Are you rushing to the bathroom lately or waking up in the middle of the night to urinate? If so, it’s worth looking at which medications you are currently taking. That ‘gotta-go-now’ impulse is a common side effect for many medications that individuals are unaware of. This article will examine how diuretic medications can cause incontinence while offering suggestions to help you stay dry.
What are diuretics?
Diuretics are commonly known as water pills because they increase urine output by the kidneys. They are prescribed to treat many conditions, including high blood pressure, heart failure, and kidney problems. Diuretics are important medications because they lower the risk of heart attack or stroke and make it easier to breathe. Some diuretics are combined with other medications in the same tablet to control blood pressure or heart function. Sometimes the side effects of diuretics can mimic those of overactive bladder like sudden, frequent urges to urinate, nighttime urination and incontinence.
How do different types of diuretics cause incontinence?
Thiazide diuretics like Microzide (Hydrochlorothiazide) and Diuril (Chlorothiazide) are very commonly prescribed to treat high blood pressure. After taking a thiazide diuretic dose, you can usually expect increased urination in about 2 hours that will peak in about 4 hours. Loop diuretics are prescribed to treat serious fluid overload that is caused by heart, kidney or liver failure. Lasix (Furosemide) and Bumex (Bumetanide) are the two most common loop diuretics. After taking a loop diuretic dose, you can usually expect increased urination in about 1 hour that will peak about 1-2 hours later. Loop diuretics are the biggest culprits for incontinence because they work quickly and make large amounts of urine.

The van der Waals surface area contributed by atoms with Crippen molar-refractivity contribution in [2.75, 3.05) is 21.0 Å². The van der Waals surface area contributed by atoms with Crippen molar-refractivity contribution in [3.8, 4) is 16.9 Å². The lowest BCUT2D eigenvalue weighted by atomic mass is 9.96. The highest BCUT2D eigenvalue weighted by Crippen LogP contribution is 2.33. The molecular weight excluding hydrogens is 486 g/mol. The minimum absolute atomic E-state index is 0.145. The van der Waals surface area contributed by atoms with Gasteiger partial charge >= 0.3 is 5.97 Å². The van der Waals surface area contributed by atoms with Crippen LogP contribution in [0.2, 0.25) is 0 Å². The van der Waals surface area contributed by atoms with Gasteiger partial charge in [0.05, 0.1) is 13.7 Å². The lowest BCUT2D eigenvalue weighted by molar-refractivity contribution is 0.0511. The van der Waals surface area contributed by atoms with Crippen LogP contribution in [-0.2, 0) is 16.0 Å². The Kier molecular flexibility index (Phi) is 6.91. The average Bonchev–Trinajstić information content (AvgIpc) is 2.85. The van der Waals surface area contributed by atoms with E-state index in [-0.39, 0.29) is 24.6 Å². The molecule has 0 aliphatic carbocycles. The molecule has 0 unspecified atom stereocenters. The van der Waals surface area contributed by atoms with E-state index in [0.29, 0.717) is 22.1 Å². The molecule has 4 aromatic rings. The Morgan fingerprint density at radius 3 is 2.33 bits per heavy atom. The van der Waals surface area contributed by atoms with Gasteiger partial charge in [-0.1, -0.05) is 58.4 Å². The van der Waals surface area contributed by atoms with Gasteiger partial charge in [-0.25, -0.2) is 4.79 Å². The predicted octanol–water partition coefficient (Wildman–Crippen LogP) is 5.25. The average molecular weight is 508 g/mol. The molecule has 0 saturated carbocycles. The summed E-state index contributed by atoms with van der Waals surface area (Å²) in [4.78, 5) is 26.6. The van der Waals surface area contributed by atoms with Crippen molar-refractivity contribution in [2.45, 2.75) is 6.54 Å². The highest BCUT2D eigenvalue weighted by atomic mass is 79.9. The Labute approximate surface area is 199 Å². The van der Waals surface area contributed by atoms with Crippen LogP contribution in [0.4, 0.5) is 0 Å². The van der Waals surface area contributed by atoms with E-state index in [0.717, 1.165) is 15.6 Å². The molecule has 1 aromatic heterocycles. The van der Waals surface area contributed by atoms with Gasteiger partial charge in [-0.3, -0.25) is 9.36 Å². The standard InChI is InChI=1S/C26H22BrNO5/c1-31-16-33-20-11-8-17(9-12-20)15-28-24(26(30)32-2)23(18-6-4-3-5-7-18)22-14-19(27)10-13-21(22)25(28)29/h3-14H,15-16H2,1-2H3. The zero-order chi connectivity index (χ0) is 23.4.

Watch your timing
If you take diuretics, make sure to follow your doctor’s prescription instructions exactly. Diuretics are usually taken first thing in the morning so they won’t interfere with sleep at night. If two doses are needed, you can check with your doctor to see if you can take it mid-afternoon. This can help minimize nighttime trips to the bathroom. Never skip doses or stop taking them without checking with your doctor first!
Other suggestions for staying dry
Even though a nightcap is a lovely treat at the end of a long day, mixing alcohol and diuretic medications is a recipe for incontinence. Alcohol not only increases urine output, it also makes people less aware that they need to use the bathroom. Other natural diuretics to avoid include coffee, tea, watermelon, hibiscus, and dandelion root. If your bladder is struggling to keep up with the extra workload from diuretic medications, some simple lifestyle changes can help. Maintaining a healthy weight and quitting smoking also help keep the bladder happy. Pass on the hot, spicy cuisines in favor of foods like pears, squash, and bananas that can have calming effects on the bladder. You can check out our blog for more information about food options that can help reduce the risk of incontinence.
If overnight incontinence persists despite your best efforts to stay dry, the SaniSnooze™ waterproof mattress is a good option. The fluid-resistant cover protects the supportive foam core to ensure maximum comfort and therapeutic sleep. SaniSnooze is the most convenient, cost-effective solution for incontinence, allowing users and caregivers to rest easily.
**The information on this site is not intended or implied to be a substitute for professional medical advice. If you are having a severe and sudden change in physical or mental health, please call 911, contact a local emergency facility or consult with your doctor. Always seek the advice of your physician or other qualified healthcare provider, and never disregard the advice given because of information you have received from our website.**